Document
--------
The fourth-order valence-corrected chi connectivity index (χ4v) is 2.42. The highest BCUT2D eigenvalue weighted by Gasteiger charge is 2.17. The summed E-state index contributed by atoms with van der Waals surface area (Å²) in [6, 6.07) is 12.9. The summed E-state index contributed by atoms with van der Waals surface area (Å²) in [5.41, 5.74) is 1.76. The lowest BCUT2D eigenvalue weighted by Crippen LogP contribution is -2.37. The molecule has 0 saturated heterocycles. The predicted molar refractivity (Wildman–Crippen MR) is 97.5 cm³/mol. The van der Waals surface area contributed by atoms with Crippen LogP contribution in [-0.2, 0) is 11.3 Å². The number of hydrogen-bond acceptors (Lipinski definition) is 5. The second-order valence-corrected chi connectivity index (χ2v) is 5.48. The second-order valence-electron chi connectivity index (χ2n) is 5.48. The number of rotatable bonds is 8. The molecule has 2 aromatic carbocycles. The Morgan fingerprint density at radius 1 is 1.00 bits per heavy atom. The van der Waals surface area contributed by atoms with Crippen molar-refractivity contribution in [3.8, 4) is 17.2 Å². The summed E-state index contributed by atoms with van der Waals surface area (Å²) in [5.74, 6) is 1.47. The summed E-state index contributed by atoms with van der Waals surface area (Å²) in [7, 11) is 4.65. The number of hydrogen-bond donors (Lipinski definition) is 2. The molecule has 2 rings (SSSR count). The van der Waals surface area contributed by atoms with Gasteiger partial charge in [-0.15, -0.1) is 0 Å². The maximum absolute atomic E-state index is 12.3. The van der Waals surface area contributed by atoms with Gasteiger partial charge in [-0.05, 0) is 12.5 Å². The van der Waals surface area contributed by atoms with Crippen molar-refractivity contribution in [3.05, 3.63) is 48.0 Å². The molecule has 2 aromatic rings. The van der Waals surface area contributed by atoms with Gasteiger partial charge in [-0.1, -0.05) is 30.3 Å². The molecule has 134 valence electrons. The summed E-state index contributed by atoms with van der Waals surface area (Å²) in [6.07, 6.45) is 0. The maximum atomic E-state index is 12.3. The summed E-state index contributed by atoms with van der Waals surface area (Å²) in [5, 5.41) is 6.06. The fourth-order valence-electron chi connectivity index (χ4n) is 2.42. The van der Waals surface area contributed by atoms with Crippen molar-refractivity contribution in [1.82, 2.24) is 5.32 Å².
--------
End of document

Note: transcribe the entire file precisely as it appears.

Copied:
The fourth-order valence-corrected chi connectivity index (χ4v) is 2.42. The highest BCUT2D eigenvalue weighted by Gasteiger charge is 2.17. The summed E-state index contributed by atoms with van der Waals surface area (Å²) in [6, 6.07) is 12.9. The summed E-state index contributed by atoms with van der Waals surface area (Å²) in [5.41, 5.74) is 1.76. The lowest BCUT2D eigenvalue weighted by Crippen LogP contribution is -2.37. The molecule has 0 saturated heterocycles. The predicted molar refractivity (Wildman–Crippen MR) is 97.5 cm³/mol. The van der Waals surface area contributed by atoms with Crippen LogP contribution in [-0.2, 0) is 11.3 Å². The number of hydrogen-bond acceptors (Lipinski definition) is 5. The second-order valence-corrected chi connectivity index (χ2v) is 5.48. The second-order valence-electron chi connectivity index (χ2n) is 5.48. The number of rotatable bonds is 8. The molecule has 2 aromatic carbocycles. The Morgan fingerprint density at radius 1 is 1.00 bits per heavy atom. The van der Waals surface area contributed by atoms with Crippen molar-refractivity contribution in [3.8, 4) is 17.2 Å². The summed E-state index contributed by atoms with van der Waals surface area (Å²) in [5.74, 6) is 1.47. The summed E-state index contributed by atoms with van der Waals surface area (Å²) in [7, 11) is 4.65. The number of hydrogen-bond donors (Lipinski definition) is 2. The molecule has 2 rings (SSSR count). The van der Waals surface area contributed by atoms with Gasteiger partial charge in [-0.15, -0.1) is 0 Å². The maximum absolute atomic E-state index is 12.3. The van der Waals surface area contributed by atoms with Gasteiger partial charge in [-0.05, 0) is 12.5 Å². The van der Waals surface area contributed by atoms with Crippen molar-refractivity contribution in [3.05, 3.63) is 48.0 Å². The molecule has 2 aromatic rings. The van der Waals surface area contributed by atoms with Gasteiger partial charge in [-0.1, -0.05) is 30.3 Å². The molecule has 134 valence electrons. The summed E-state index contributed by atoms with van der Waals surface area (Å²) in [6.07, 6.45) is 0. The maximum atomic E-state index is 12.3. The summed E-state index contributed by atoms with van der Waals surface area (Å²) in [5, 5.41) is 6.06. The fourth-order valence-electron chi connectivity index (χ4n) is 2.42. The van der Waals surface area contributed by atoms with Crippen molar-refractivity contribution in [1.82, 2.24) is 5.32 Å².